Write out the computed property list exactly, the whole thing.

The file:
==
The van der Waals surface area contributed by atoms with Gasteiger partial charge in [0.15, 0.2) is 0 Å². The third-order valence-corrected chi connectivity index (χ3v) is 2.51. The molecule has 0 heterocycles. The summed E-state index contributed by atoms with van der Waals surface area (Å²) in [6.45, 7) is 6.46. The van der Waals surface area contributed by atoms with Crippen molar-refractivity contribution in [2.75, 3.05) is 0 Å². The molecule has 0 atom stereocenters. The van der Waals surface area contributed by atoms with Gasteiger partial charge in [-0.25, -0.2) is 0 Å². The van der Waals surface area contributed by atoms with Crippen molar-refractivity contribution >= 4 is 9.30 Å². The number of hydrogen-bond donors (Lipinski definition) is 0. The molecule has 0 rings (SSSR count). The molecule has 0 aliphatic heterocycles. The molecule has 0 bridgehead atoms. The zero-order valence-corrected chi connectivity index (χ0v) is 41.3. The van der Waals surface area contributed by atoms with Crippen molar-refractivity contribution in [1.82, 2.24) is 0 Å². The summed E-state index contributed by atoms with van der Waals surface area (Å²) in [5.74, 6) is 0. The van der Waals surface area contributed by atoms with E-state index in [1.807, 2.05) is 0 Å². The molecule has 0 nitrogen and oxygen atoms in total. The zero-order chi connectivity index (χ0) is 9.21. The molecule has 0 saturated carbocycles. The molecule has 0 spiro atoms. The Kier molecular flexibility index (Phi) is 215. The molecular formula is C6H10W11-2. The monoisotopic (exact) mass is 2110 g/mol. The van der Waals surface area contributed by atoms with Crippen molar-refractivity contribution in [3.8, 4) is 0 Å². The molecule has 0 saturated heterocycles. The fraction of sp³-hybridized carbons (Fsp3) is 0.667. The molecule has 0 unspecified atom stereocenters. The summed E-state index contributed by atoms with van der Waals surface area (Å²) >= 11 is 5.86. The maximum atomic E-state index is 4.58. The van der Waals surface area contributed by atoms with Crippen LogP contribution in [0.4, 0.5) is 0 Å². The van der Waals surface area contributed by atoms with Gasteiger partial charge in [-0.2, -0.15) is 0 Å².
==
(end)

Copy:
The van der Waals surface area contributed by atoms with Gasteiger partial charge in [0.15, 0.2) is 0 Å². The third-order valence-corrected chi connectivity index (χ3v) is 2.51. The molecule has 0 heterocycles. The summed E-state index contributed by atoms with van der Waals surface area (Å²) in [6.45, 7) is 6.46. The van der Waals surface area contributed by atoms with Crippen molar-refractivity contribution in [2.75, 3.05) is 0 Å². The molecule has 0 atom stereocenters. The van der Waals surface area contributed by atoms with Gasteiger partial charge in [-0.25, -0.2) is 0 Å². The van der Waals surface area contributed by atoms with Crippen molar-refractivity contribution >= 4 is 9.30 Å². The number of hydrogen-bond donors (Lipinski definition) is 0. The molecule has 0 rings (SSSR count). The molecule has 0 aliphatic heterocycles. The molecule has 0 bridgehead atoms. The zero-order valence-corrected chi connectivity index (χ0v) is 41.3. The van der Waals surface area contributed by atoms with Crippen molar-refractivity contribution in [1.82, 2.24) is 0 Å². The summed E-state index contributed by atoms with van der Waals surface area (Å²) in [5.74, 6) is 0. The van der Waals surface area contributed by atoms with E-state index in [1.807, 2.05) is 0 Å². The molecule has 0 nitrogen and oxygen atoms in total. The zero-order chi connectivity index (χ0) is 9.21. The molecule has 0 saturated carbocycles. The molecule has 0 spiro atoms. The Kier molecular flexibility index (Phi) is 215. The molecular formula is C6H10W11-2. The monoisotopic (exact) mass is 2110 g/mol. The van der Waals surface area contributed by atoms with Crippen molar-refractivity contribution in [3.8, 4) is 0 Å². The molecule has 0 saturated heterocycles. The fraction of sp³-hybridized carbons (Fsp3) is 0.667. The molecule has 0 unspecified atom stereocenters. The summed E-state index contributed by atoms with van der Waals surface area (Å²) >= 11 is 5.86. The maximum atomic E-state index is 4.58. The van der Waals surface area contributed by atoms with Crippen LogP contribution in [0.4, 0.5) is 0 Å². The van der Waals surface area contributed by atoms with Gasteiger partial charge in [-0.2, -0.15) is 0 Å².